The Thanksgiving holiday is upon us, which means, for many of you novice chefs out there, you’re going to cook another dry ass turkey for family and friends. You see, the Thanksgiving Turkey is the culinary equivalent of the 1RM Back Squat; everyone has their stupid ideas on how you’re supposed to execute it, and they feel the need to hack at ways to shortcut the prep work.
Here’s the cold hard facts. We approach the holiday bird just like we approach the Back Squat in the Power Athlete training system, by accumulating reps on reps under the careful guidance of seasoned mentors and coaches.
This recipe will lay out everything I do to attack the fundamentals of Thanksgiving: how to make an outstanding Thanksgiving turkey, and the mouth-watering gravy to top it off. Then, I will detail the steps I take to ensure the turkey stays moist and flavorful. You will notice that this recipe starts and ends with the gravy. This is not a coincidence. You see, gravy runs in my veins; I love gravy! I love it on pancakes, I love it on pizza, I love it on turkey!
It’s worth noting that there are kitchen utensils that simplify the recipe but aren’t technically required. I know this because I made two turkeys in my God awful dorm one year, with one of those foil trays and a frying pan.
The process starts on Tuesday morning, with a 24 hour wet brine followed by another 24 hours to dry in the fridge. So you need to be sure to give it time to thaw if you’re buying a frozen turkey. The general consensus is 24 hours for every 5 pounds. If you happen to be reading this on Tuesday morning, don’t fret because you can thaw the turkey rapidly in a bucket of cold water. This takes 30 min per pound, but you also need to change the water out every half hour.
Prep for the week
- Thaw Time (if frozen): 24 hours for every 5 pounds
- Clean the turkey remove giblets and neck, and prep the brine.
- Brine Time: 24 hours
- Dry time: 24 hours
Game Day Prep (4.5 hours total)
- Prep time: 1 hour
- Cook time 3 hours
- Gravy time 30 min
- 1 18 lb jive turkey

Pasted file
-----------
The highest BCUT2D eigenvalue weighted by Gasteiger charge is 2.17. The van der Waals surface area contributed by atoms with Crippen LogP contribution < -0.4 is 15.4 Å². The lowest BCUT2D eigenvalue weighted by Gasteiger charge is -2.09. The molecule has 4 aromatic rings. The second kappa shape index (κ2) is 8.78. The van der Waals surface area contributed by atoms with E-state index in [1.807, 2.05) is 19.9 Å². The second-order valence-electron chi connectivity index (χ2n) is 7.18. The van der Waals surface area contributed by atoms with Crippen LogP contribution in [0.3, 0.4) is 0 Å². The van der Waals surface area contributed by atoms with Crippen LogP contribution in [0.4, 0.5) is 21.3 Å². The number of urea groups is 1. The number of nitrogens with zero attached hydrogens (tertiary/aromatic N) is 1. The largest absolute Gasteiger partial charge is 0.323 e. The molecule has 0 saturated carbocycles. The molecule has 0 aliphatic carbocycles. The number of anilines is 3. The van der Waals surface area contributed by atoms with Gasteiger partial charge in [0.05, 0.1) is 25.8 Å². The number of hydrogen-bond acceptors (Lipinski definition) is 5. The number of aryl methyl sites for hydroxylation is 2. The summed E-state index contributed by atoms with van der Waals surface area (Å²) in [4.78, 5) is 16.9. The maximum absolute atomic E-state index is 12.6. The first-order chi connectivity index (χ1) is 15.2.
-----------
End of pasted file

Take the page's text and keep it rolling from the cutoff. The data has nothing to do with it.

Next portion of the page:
- 2 lemons
- 2 sticks butter
- 3 cloves garlic
- 1 bunch fresh parsley chopped
- 2 onions halved with the skin on
- 2 Roma tomatoes
- 2 sprigs of rosemary
- 2 sprigs of thyme
- 2 bay leaves
- 1-1.5 lb thick-cut bacon
- 1 bottle of hard cider
- 1 qt chicken stock
- Brining bag and zip tie
- 5 gallon bucket
- Roasting tray
- Roasting rack
- Leave-in probe thermometer
- Turkey baster
- Fat separator
- Mesh sieve/ strainer
Prep the Bird
Unpack the turkey check that its thawed, strip innards, rinse well with cold water. You may want to keep the neck for stock or gravy. Keep the liver for later, to make liver or pate.
Here is a simple brine that will ensure the turkey will be more moist and juicy than anything you’ve had before: add 1 cup of kosher salt (or ½ cup of table salt) and ½ cup of sugar per gallon of water. Boil if it needs help dissolving. Cool it down in the fridge, freezer, or ice bath. If you want to amp the flavor up even more add 1 tablespoon of the following for each gallon of water: pepper, dried sage, dried rosemary, garlic powder, onion powder, and celery powder. Submerge the turkey in the brine and wait a day (or at least an hour per pound). These recommendations come from our friends over at Tacticalories, who pulled off one of the best rubs I’ve ever had. To put that last statement in context, I’m gifted rubs all year long from half the people I know, and my pantry is stuffed with half-full shakers of different bbq and steak rubs, but more on this particular rub in a later post. To pull off a wet brine, you will need a 5 gallon bucket. I also recommend picking up the optional brine bag as well, to make the whole process go smoothly. If you aren’t equipped for a wet brine, you can always use a dry brine by liberally (like Berkeley rhetoric major-liberal) seasoning with salt and pepper on the outside and inside of the bird. Let this concoction sit for a day or two.
This is a critical step to achieving that picture-perfect crispy skin. Like a steak, the outside of the turkey needs to be dry to ensure good browning. To accomplish this, we can leave the bird in the fridge uncovered for 24 hours. If you’re in a pinch, you can expedite this process by setting it on a rack on the counter next to a small fan, but you must make sure to turn the bird every half hour to hour so that all sides get dry.
Buttering the Bird